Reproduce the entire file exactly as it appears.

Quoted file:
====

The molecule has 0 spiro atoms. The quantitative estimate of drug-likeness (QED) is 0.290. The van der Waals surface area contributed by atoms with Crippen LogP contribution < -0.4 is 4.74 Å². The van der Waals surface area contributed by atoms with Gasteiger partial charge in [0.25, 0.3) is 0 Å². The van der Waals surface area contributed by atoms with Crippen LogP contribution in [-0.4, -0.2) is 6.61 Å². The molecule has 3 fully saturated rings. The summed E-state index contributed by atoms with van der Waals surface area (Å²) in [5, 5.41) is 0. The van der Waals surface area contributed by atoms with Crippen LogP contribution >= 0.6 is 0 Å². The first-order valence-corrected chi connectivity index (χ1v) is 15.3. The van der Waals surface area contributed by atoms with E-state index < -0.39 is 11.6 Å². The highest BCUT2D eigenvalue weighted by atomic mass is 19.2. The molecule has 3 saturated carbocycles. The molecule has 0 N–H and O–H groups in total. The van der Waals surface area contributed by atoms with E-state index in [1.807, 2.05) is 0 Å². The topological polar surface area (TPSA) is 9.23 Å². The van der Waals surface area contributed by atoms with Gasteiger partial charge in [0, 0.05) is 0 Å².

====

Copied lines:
The molecule has 0 spiro atoms. The quantitative estimate of drug-likeness (QED) is 0.290. The van der Waals surface area contributed by atoms with Crippen LogP contribution < -0.4 is 4.74 Å². The van der Waals surface area contributed by atoms with Gasteiger partial charge in [0.25, 0.3) is 0 Å². The van der Waals surface area contributed by atoms with Crippen LogP contribution in [-0.4, -0.2) is 6.61 Å². The molecule has 3 fully saturated rings. The summed E-state index contributed by atoms with van der Waals surface area (Å²) in [5, 5.41) is 0. The van der Waals surface area contributed by atoms with Crippen LogP contribution >= 0.6 is 0 Å². The first-order valence-corrected chi connectivity index (χ1v) is 15.3. The van der Waals surface area contributed by atoms with E-state index < -0.39 is 11.6 Å². The highest BCUT2D eigenvalue weighted by atomic mass is 19.2. The molecule has 3 saturated carbocycles. The molecule has 0 N–H and O–H groups in total. The van der Waals surface area contributed by atoms with E-state index in [1.807, 2.05) is 0 Å². The topological polar surface area (TPSA) is 9.23 Å². The van der Waals surface area contributed by atoms with Gasteiger partial charge in [0, 0.05) is 0 Å².